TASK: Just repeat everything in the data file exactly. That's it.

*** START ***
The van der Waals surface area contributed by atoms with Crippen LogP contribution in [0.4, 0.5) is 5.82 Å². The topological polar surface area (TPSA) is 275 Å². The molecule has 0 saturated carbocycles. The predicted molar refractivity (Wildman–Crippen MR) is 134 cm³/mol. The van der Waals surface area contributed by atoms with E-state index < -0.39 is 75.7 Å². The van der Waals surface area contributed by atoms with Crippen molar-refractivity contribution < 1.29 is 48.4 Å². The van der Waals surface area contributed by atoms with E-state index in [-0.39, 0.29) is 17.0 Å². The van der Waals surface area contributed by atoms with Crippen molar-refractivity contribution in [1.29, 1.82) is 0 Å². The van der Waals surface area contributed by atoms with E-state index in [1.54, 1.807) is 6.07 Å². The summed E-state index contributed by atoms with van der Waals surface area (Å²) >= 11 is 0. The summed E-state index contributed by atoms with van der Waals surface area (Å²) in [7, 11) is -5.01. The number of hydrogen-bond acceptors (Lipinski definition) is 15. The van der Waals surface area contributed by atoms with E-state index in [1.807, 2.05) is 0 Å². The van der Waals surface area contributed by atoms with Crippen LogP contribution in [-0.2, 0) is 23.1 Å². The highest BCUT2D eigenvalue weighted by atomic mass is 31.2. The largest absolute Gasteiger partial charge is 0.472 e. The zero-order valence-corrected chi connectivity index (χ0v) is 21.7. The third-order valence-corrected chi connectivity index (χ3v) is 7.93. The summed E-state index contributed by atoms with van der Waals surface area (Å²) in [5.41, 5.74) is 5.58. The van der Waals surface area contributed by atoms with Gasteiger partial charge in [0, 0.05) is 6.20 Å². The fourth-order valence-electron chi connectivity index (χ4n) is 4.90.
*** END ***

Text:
The van der Waals surface area contributed by atoms with Crippen LogP contribution in [0.4, 0.5) is 5.82 Å². The topological polar surface area (TPSA) is 275 Å². The molecule has 0 saturated carbocycles. The predicted molar refractivity (Wildman–Crippen MR) is 134 cm³/mol. The van der Waals surface area contributed by atoms with E-state index < -0.39 is 75.7 Å². The van der Waals surface area contributed by atoms with Crippen molar-refractivity contribution < 1.29 is 48.4 Å². The van der Waals surface area contributed by atoms with E-state index in [-0.39, 0.29) is 17.0 Å². The van der Waals surface area contributed by atoms with Crippen molar-refractivity contribution in [1.29, 1.82) is 0 Å². The van der Waals surface area contributed by atoms with E-state index in [1.54, 1.807) is 6.07 Å². The summed E-state index contributed by atoms with van der Waals surface area (Å²) >= 11 is 0. The summed E-state index contributed by atoms with van der Waals surface area (Å²) in [7, 11) is -5.01. The number of hydrogen-bond acceptors (Lipinski definition) is 15. The van der Waals surface area contributed by atoms with E-state index in [1.807, 2.05) is 0 Å². The van der Waals surface area contributed by atoms with Crippen LogP contribution in [-0.2, 0) is 23.1 Å². The highest BCUT2D eigenvalue weighted by atomic mass is 31.2. The largest absolute Gasteiger partial charge is 0.472 e. The zero-order valence-corrected chi connectivity index (χ0v) is 21.7. The third-order valence-corrected chi connectivity index (χ3v) is 7.93. The summed E-state index contributed by atoms with van der Waals surface area (Å²) in [5.41, 5.74) is 5.58. The van der Waals surface area contributed by atoms with Gasteiger partial charge in [0, 0.05) is 6.20 Å². The fourth-order valence-electron chi connectivity index (χ4n) is 4.90.